If you have any experience in electronics, it behaves like a coil in a circuit.
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  22. #22
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    I had a nice stereo in my car in high school. That's my electronics background.

    I cruised into most of the shops in Junction last time I was out there with RockShox but missed Palisade. Next time...

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  23. #23
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    Hi trailbildr.....after your great review I'm thinking of buying this fork, but before doing so, I would like to make sure that there are spare parts available out there. I have found no dealer to order wiper seals or any internal part of the fork. I did not find either any instructions, pictures, videos, etc, about the basic maintenance of the fork. For instance, how to adjust the internal travel of the fork. I really would like to use the fork with the maximum possible travel (170 mm). Did you try that travel in your fork? Were you able to find any maintenance information of the fork? in my opinion this is simply unacceptable.....and finally....could you please confirm the actual weight of the fork??? thanks a lot !!!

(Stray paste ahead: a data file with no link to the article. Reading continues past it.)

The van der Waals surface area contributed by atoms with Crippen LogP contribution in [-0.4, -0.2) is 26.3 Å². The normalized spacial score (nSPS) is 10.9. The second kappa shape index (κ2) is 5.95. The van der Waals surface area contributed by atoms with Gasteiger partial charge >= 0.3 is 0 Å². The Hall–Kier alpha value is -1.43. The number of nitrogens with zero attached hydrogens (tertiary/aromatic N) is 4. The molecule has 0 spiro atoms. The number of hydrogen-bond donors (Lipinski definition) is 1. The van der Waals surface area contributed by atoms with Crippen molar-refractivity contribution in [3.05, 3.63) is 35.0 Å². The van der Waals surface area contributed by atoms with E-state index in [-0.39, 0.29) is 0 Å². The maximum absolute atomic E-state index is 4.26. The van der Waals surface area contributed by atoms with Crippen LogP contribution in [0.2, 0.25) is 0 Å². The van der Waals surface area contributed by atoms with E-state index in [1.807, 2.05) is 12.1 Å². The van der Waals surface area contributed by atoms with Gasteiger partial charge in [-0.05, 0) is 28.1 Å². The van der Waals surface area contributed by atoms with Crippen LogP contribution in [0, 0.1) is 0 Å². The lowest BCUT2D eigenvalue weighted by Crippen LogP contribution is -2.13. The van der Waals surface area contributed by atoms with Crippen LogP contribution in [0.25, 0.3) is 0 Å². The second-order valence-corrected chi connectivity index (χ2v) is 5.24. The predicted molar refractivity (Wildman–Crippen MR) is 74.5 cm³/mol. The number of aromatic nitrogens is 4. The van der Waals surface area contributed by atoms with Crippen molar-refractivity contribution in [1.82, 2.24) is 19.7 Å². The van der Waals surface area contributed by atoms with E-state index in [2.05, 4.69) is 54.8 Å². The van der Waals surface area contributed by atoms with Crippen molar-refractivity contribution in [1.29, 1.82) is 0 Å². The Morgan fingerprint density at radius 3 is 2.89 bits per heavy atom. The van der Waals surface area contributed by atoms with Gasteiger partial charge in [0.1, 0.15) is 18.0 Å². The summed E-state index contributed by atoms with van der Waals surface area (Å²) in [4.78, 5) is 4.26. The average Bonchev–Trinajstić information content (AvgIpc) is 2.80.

24. #24
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    Like most products, you have to find a local shop who *can* support you, besides having the will to do so. Buy the fork locally, ask them to order a set of seals along with the fork and ask them to email MRP to get all of the tech docs.

    It's not a significant departure from White Brothers stuff that MRP made so I think you can be confident that they are here to support the product. If you are concerned about that, buy a Pike and enjoy!

    I didn't weigh the fork. I'm running it at 160mm for 275 wheels.

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  25. #25
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    I see spare parts, tech resources, setup instructions, etc all listed on their site at MRP. I suspect they'll also have the full Stage service instructions up soon as they do for all their models. If necessary they are also very easy to reach by phone and you'll get a real person that knows what they are talking about.

    I just ordered up a Stage and should have it in hand later this week. It will replace a 170mm RC2DH coil Lyrik that I've been really happy with for the past couple seasons on my Chilcotin. It's going to likely get one shakedown ride and then get thrown straight into 3 big days in Moab so I'll find out pretty quick if it can fill the big shoes of the Lyrik for me. I'll certainly report back on my findings. Thanks for the thorough reviews trailbildr, it's really helped out making a decision on this one.